We all tend to take home refrigeration for granted. I’m vaguely aware that people had iceboxes, and fresh ice delivered daily, but I’m not quite sure how that all took place. I got an old video out of the library here that showed how the various ice farmers would score and cut chunks of ice from the frozen lakes in the area and store them in big icehouses for the winter. The very last of these icemen were filmed in color.
This book is a meticulous look at how people first began to see ice as a product to be marketed rather than as a side effect of winter. It traces the history of the first ice baron, Boston’s Frederic Tudor, through decades of financial peril, emotional wreckage and international travel as he developed a business model, finagled for a business monopoly, and finally after much hard work, began delivering ice to far-off lands such as Calcutta, Cuba and Haiti. The book looks not only at the models of getting the ice, but also of creating a market for it -- how Tudor in cahoots with local businessmen actually created a demand for a product that people didn’t even “know” they wanted -- by offering discounts on iced drinks and introducing ice cream as a high-class leisure confection. The business was a sure thing: the ice was free, and people would pay for it. Weightman’s research is impressive and yet so are his storytelling abilities. As someone who grew up around some of the ponds he describes as early suppliers for Tudor, I found it very interesting.
Where to begin? I couldn’t stand this book. It may be the first book in this list that I couldn’t even finish. Harris discusses consumer’s weird predilections for oddness in their buying preferences at the same time as he seems to gasp “but we just can’t help ourselves!” His annoying use of the word We in this sentence is just one of my many gripes with this book, along with its snobbery, anecdotes passing as reference, and just general disdain for everything. Harris seems to think that nothing is authentic and so derides consumer things for pretending authenticity, as opposed to the people who own those things. Pomo dreck. Skip it.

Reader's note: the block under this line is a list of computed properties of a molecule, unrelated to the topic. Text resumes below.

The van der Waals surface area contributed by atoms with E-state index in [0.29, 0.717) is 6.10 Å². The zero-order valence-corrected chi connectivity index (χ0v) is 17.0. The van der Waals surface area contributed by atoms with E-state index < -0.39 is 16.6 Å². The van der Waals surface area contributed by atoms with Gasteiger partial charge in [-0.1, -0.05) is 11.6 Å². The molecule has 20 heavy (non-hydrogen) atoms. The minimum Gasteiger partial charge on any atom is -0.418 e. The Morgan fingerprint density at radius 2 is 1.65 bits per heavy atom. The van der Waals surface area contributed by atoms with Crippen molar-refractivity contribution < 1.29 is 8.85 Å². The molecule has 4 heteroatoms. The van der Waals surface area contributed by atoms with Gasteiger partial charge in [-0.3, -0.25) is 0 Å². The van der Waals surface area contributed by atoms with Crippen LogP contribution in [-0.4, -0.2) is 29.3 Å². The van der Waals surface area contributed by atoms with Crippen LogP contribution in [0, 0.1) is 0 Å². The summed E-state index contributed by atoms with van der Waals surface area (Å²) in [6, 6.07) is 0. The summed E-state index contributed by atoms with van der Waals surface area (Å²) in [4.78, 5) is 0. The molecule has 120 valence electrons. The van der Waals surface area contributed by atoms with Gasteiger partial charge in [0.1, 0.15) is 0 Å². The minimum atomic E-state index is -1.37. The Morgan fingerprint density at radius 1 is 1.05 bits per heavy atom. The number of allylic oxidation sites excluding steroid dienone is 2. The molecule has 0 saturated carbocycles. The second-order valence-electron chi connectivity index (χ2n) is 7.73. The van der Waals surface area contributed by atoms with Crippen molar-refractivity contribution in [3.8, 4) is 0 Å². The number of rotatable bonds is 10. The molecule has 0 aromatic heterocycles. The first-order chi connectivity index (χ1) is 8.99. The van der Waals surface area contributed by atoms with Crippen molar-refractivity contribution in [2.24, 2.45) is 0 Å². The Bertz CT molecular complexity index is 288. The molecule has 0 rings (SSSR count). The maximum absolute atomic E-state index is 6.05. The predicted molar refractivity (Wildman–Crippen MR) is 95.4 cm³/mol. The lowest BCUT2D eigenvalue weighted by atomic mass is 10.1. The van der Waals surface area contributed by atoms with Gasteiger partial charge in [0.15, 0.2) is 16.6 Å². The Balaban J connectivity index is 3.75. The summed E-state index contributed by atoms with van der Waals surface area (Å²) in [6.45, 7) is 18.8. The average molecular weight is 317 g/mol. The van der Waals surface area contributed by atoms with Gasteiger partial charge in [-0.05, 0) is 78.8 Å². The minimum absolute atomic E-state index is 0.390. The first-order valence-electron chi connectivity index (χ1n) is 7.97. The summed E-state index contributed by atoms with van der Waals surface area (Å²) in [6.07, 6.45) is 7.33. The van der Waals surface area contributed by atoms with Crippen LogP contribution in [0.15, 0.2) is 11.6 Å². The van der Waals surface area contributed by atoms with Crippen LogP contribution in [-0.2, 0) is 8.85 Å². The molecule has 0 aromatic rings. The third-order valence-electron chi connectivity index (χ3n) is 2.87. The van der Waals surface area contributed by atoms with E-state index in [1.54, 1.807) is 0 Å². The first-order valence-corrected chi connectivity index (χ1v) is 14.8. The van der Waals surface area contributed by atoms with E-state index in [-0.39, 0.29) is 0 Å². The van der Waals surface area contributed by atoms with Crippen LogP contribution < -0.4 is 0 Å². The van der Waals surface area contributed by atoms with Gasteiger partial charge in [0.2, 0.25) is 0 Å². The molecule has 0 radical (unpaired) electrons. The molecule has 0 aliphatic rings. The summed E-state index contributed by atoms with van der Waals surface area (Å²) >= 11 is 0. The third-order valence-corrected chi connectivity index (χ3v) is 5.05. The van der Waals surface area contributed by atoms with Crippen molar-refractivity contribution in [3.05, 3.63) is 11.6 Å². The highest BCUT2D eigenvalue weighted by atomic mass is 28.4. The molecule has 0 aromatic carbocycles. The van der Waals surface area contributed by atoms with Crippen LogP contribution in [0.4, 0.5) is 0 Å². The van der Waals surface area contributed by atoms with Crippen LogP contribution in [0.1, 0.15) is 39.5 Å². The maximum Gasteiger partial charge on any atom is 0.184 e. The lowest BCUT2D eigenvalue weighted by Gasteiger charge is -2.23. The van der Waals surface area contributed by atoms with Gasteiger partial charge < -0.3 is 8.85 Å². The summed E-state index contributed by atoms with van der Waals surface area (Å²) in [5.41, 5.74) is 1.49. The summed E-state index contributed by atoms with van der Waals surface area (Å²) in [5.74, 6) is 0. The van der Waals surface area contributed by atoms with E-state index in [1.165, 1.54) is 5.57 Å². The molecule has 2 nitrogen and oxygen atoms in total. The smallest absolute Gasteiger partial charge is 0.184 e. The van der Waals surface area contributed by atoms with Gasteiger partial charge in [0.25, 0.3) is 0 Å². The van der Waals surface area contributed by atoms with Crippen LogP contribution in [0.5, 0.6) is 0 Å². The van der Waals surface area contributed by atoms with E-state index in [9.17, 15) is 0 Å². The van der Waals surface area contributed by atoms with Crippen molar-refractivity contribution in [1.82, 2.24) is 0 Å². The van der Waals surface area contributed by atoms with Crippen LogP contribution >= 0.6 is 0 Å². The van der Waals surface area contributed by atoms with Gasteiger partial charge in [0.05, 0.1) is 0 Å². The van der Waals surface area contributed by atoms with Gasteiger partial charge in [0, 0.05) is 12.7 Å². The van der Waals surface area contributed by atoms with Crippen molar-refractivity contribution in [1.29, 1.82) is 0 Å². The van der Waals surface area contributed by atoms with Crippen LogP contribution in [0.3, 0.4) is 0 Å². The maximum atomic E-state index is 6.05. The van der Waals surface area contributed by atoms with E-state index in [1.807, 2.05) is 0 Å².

I always swear I am not going to enjoy one more “city dweller moves to country, hilarity ensues” books and yet here I go again. Mullen is a writer for Entertainment Weekly whose wife has developed a fixation for getting a country place. Mullen is hesitant, she is whole hog into it. He grudgingly goes along with her plans and they wind up with a place in upstate NY and travel six hours every weekend to get to and fro.
The scenes are so stereotyped at some level they’re perfunctory and yet Mullen is very funny. he manages to talk about his neighbors and their attemps to orient him to country ways without taking on the snotty tone that so many people do when attemping this sort of writing. He seems to be a man who genuinely likes people and getting to know what makes him tick. I can imagine this makes him a good celebrity writer and it also gives him a good eye for stories like this one.
I’ll also have to admit, I saw myself [with me and my boyfriend trying to beat the other young couple to the Yellow Store on Sunday to get the last copy of the Times] more than a few times, so I felt a special warm spot for what he and his wife were up against and also how rewarding their time in the country was.